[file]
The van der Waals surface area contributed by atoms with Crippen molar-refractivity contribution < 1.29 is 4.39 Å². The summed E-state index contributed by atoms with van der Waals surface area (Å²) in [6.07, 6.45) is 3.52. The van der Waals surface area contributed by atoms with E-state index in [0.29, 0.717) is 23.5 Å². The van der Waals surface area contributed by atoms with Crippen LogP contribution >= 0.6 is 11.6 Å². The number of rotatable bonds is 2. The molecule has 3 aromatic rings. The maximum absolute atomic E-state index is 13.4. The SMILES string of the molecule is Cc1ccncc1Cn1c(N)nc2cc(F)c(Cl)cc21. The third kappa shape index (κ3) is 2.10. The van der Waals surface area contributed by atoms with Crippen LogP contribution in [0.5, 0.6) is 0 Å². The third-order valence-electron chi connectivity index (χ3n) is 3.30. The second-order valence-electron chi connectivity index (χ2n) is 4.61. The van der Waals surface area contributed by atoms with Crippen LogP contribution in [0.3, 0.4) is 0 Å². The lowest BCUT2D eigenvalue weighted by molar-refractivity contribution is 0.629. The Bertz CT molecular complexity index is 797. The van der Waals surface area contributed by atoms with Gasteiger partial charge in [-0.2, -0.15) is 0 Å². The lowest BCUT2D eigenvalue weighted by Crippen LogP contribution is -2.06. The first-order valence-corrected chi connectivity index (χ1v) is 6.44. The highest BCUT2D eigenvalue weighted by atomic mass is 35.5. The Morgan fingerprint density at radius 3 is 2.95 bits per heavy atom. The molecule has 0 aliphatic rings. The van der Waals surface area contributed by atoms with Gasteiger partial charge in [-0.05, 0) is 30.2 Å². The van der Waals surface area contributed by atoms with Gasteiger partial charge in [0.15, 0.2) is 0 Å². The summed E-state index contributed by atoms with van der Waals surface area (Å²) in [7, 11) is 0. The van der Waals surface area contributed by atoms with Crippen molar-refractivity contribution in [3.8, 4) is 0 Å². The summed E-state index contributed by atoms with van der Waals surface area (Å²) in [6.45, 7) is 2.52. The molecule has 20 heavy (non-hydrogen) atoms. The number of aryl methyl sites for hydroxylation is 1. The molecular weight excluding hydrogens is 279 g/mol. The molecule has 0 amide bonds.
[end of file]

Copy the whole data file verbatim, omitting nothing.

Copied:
The van der Waals surface area contributed by atoms with Crippen molar-refractivity contribution < 1.29 is 4.39 Å². The summed E-state index contributed by atoms with van der Waals surface area (Å²) in [6.07, 6.45) is 3.52. The van der Waals surface area contributed by atoms with E-state index in [0.29, 0.717) is 23.5 Å². The van der Waals surface area contributed by atoms with Crippen LogP contribution >= 0.6 is 11.6 Å². The number of rotatable bonds is 2. The molecule has 3 aromatic rings. The maximum absolute atomic E-state index is 13.4. The SMILES string of the molecule is Cc1ccncc1Cn1c(N)nc2cc(F)c(Cl)cc21. The third kappa shape index (κ3) is 2.10. The van der Waals surface area contributed by atoms with Crippen LogP contribution in [0.5, 0.6) is 0 Å². The third-order valence-electron chi connectivity index (χ3n) is 3.30. The second-order valence-electron chi connectivity index (χ2n) is 4.61. The van der Waals surface area contributed by atoms with Crippen LogP contribution in [0.3, 0.4) is 0 Å². The lowest BCUT2D eigenvalue weighted by molar-refractivity contribution is 0.629. The Bertz CT molecular complexity index is 797. The van der Waals surface area contributed by atoms with Gasteiger partial charge in [-0.2, -0.15) is 0 Å². The lowest BCUT2D eigenvalue weighted by Crippen LogP contribution is -2.06. The first-order valence-corrected chi connectivity index (χ1v) is 6.44. The highest BCUT2D eigenvalue weighted by atomic mass is 35.5. The Morgan fingerprint density at radius 3 is 2.95 bits per heavy atom. The molecule has 0 aliphatic rings. The van der Waals surface area contributed by atoms with Gasteiger partial charge in [-0.05, 0) is 30.2 Å². The van der Waals surface area contributed by atoms with Gasteiger partial charge in [0.15, 0.2) is 0 Å². The summed E-state index contributed by atoms with van der Waals surface area (Å²) in [7, 11) is 0. The van der Waals surface area contributed by atoms with Crippen molar-refractivity contribution in [3.8, 4) is 0 Å². The summed E-state index contributed by atoms with van der Waals surface area (Å²) in [6.45, 7) is 2.52. The molecule has 20 heavy (non-hydrogen) atoms. The number of aryl methyl sites for hydroxylation is 1. The molecular weight excluding hydrogens is 279 g/mol. The molecule has 0 amide bonds.